E
mployers can choose if they want to establish both Emergency Paid Sick Leave and Emergency Family Medical Leave or only one of them; participation is on a voluntary basis.

 

Credit limitations

In general, a credit is allowed against applicable employer payroll taxes equal to 100 percent of the qualified sick leave wages paid by such employer for the respective calendar quarter (up to the $511 per day). The credit for qualified family or medical leave wages paid by an employer is up to $200 per day. The credit is limited to the employer payroll taxes for such calendar quarter that were paid on wages paid to all employees. If such credits exceeded the employer payroll tax liability in a given quarter, an advanced refund was permitted to be claimed as an offset to required tax deposits of the employer.

If an employer received funds from a PPP loan, a grant under section 324 of the Economic Aid to Hard-Hit Small Businesses, Non-Profits, and Venues Act, or a restaurant revitalization grant, wages paid using these funds are not eligible for the tax credit. Further guidance is expected to clarify whether wages paid using PPP loans that will not be forgiven would qualify.

 

If you have any questions, please contact your Rödl & Partner representative.

This publication contains general information and is not intended to be comprehensive or to provide legal, tax or other professional advice or services. This publication is not a substitute for such professional advice or services, and it should not be acted on or relied upon or used as a basis for any decision or action that may affect you or your business. Consult your advisor.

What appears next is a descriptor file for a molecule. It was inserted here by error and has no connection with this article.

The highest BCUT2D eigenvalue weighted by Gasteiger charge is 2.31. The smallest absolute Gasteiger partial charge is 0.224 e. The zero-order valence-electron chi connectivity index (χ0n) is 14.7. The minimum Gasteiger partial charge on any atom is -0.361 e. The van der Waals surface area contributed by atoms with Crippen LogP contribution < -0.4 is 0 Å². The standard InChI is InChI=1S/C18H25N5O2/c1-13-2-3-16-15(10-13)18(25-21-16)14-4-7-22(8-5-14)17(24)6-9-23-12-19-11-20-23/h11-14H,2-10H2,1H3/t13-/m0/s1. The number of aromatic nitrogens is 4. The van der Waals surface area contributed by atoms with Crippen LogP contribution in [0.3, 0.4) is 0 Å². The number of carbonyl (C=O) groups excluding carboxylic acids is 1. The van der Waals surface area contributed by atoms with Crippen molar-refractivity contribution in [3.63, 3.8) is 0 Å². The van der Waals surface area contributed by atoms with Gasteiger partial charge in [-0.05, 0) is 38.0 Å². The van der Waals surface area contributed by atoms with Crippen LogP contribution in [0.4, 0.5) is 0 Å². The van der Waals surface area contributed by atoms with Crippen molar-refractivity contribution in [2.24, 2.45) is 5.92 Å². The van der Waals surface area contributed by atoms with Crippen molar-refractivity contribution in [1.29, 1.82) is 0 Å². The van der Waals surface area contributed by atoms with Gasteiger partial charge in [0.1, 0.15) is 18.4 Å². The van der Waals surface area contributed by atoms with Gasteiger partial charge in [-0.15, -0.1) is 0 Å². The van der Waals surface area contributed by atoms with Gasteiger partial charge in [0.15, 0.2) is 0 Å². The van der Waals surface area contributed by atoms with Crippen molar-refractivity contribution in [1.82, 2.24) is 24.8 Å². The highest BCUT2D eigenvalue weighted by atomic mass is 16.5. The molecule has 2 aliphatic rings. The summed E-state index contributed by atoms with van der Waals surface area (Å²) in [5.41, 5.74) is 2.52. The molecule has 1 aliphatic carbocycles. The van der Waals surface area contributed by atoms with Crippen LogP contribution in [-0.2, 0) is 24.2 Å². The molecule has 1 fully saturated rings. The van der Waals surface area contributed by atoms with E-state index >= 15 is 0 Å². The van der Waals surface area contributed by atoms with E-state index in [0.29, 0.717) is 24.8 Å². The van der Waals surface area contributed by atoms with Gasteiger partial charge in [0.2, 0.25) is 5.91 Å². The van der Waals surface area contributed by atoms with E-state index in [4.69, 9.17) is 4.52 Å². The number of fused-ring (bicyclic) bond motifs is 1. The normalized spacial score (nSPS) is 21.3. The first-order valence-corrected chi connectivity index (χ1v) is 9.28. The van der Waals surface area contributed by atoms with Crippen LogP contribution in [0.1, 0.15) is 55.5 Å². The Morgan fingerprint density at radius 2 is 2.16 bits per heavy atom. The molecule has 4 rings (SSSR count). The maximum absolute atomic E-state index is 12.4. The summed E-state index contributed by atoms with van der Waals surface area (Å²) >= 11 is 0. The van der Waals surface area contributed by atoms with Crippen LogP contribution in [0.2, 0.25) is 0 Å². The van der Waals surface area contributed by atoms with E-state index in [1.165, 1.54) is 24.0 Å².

We have made reasonable efforts to ensure the accuracy of the information contained in this publication, however this cannot be guaranteed. Neither Rödl Langford de Kock LP nor any of its subsidiaries nor any affiliate thereof or other related entity shall have any liability to any person or entity which relies on the information contained in this publication, including incidental or consequential damages arising from errors or omissions. Any such reliance is solely at user's risk.

Any tax and/or accounting advice contained herein is based on our understanding of the facts, assumptions we have been asked to make, and on the tax laws and/or accounting principles in effect as of the date of this advice. No assurance is given that the conclusions would be the same if the facts or assumptions change, or are not as we understand them, or that the tax laws and/or accounting principles will not change subsequent to the issuance of these conclusions. In addition, we do not undertake any continuing obligation to advise on future changes in the tax laws and/or accounting principles, or of the impact on the conclusions herein.